Why Does Epoxy Crystallisation Occur
Troubleshooting Your Epoxy Resin kits
We all know that sometimes projects just don't go as planned. From beginners to seasoned professionals, we all experience some sort of problem at some point. Just Resin is highly experienced and has certainly faced their fair share of mistakes and problems, which is why we are here to talk about potential issues, dos and don'ts, and even getting the most out of your epoxy resin system.
When it comes to troubleshooting your epoxy resin kit, you should start by reading the instructions and warnings that come with the kit. Just Resin provides a number of resources to aid in your troubleshooting efforts, you can explore our Learn section or FAQ page, most epoxy resin kits will have a section on common issues and how to solve them. Pay attention to any procedures or protocols for proper usage of the product so that you don't run into any problems down the line. If there are no clear answers in your instruction manual. When in doubt, don’t hesitate to contact the Just Resin team.
The customer support staff is more than happy to answer any questions you may have about your resin kits and troubleshooting issues. We are also available via email or chat for further assistance if needed. With our help, we can get you back on track with whatever project you’re working on so that it turns out perfect!
What are the different types of epoxy resin?
Understanding the types of resin used in art is a great way to troubleshoot your epoxy resin kit. In hobby/artistry coatings and casting, Bisphenol A (BPA) and Bisphenol F (BPF) are two commonly used resin classes, and there are many variations within these two main classes, such as Novolacs and Hydrogenated variations. Unmodified Bisphenol A is typically thicker than Unmodified Bisphenol F, so manufacturers blend it with Bisphenol F and/or a diluent to either lower viscosity or change the curing or cured properties. In order to use either or a mixture of any of these products, consider pot life, cured hardness, gloss/clarity levels, and weather/chemical resistance. To achieve the desired viscosity and curing/cured properties, manufacturers blend different amounts or variations of Bisphenol F since it is normally half as viscous as Unmodified Bisphenol A.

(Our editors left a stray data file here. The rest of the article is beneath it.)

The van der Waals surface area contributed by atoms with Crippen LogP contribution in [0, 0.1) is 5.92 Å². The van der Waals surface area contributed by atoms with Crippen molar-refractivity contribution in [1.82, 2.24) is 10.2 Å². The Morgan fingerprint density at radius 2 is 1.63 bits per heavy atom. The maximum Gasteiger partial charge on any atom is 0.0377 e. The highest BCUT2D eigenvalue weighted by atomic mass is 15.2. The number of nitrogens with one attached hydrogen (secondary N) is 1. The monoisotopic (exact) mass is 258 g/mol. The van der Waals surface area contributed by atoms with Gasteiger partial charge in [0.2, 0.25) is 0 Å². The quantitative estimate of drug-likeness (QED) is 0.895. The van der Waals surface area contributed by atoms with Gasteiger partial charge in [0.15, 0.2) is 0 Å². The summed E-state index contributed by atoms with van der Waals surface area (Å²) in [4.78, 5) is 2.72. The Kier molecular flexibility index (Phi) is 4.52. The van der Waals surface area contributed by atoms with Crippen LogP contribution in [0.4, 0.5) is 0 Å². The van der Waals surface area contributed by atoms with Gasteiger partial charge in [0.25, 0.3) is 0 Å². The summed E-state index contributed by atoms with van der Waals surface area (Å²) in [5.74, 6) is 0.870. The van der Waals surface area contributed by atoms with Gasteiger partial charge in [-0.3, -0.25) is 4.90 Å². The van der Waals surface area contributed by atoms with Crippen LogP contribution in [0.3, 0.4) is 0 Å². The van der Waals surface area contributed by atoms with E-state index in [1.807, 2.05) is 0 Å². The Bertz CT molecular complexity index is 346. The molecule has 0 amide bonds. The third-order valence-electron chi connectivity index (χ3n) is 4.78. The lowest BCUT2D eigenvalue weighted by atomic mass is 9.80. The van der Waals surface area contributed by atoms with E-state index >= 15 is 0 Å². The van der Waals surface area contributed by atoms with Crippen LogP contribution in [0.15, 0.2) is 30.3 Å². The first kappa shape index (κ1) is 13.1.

In what way does epoxy crystallisation occur?
Crystallisation of epoxy resin is a common occurrence, as it naturally shifts from a liquid to solid state. As a "supercooled" liquid, epoxy resin stays liquid even below its freezing point. At lower temperatures, supercooled liquids naturally form crystals. If left unchecked, the tiny crystals can eventually disrupt the product from performing normally. The crystallisation process starts when the liquid epoxy is cooled below a certain temperature, known as the glass transition temperature. Once this point has been reached, energy changes within the material cause some of the molecules to attach themselves to each other and form crystals. As more molecules join with their neighboring molecules, these tiny crystals grow bigger until becoming visible. The key to avoiding crystallization is maintaining the liquid state by controlling its temperature during application and storage. Although it can be an annoyance, crystallization isn't a difficult issue; it's easily prevented or reversed with heat and mixing.